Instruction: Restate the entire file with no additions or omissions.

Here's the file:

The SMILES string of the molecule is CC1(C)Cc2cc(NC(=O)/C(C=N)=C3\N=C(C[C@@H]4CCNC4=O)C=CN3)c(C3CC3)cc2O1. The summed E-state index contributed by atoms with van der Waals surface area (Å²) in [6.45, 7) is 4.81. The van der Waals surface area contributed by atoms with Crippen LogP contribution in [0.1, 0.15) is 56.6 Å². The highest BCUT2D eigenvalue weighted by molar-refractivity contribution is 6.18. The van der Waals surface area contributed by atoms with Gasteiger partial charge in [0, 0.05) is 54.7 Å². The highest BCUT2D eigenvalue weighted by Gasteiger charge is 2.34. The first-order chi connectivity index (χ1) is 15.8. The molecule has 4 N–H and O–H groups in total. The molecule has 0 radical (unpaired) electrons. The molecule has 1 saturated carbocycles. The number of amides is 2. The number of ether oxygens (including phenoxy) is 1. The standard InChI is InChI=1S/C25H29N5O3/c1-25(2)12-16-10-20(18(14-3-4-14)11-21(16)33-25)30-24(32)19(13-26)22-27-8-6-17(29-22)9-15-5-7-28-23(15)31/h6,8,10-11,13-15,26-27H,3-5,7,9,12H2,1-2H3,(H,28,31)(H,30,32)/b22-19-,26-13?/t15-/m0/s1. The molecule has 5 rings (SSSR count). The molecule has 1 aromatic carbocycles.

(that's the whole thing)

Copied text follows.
The SMILES string of the molecule is CC1(C)Cc2cc(NC(=O)/C(C=N)=C3\N=C(C[C@@H]4CCNC4=O)C=CN3)c(C3CC3)cc2O1. The summed E-state index contributed by atoms with van der Waals surface area (Å²) in [6.45, 7) is 4.81. The van der Waals surface area contributed by atoms with Crippen LogP contribution in [0.1, 0.15) is 56.6 Å². The highest BCUT2D eigenvalue weighted by molar-refractivity contribution is 6.18. The van der Waals surface area contributed by atoms with Gasteiger partial charge in [0, 0.05) is 54.7 Å². The highest BCUT2D eigenvalue weighted by Gasteiger charge is 2.34. The first-order chi connectivity index (χ1) is 15.8. The molecule has 4 N–H and O–H groups in total. The molecule has 0 radical (unpaired) electrons. The molecule has 1 saturated carbocycles. The number of amides is 2. The number of ether oxygens (including phenoxy) is 1. The standard InChI is InChI=1S/C25H29N5O3/c1-25(2)12-16-10-20(18(14-3-4-14)11-21(16)33-25)30-24(32)19(13-26)22-27-8-6-17(29-22)9-15-5-7-28-23(15)31/h6,8,10-11,13-15,26-27H,3-5,7,9,12H2,1-2H3,(H,28,31)(H,30,32)/b22-19-,26-13?/t15-/m0/s1. The molecule has 5 rings (SSSR count). The molecule has 1 aromatic carbocycles.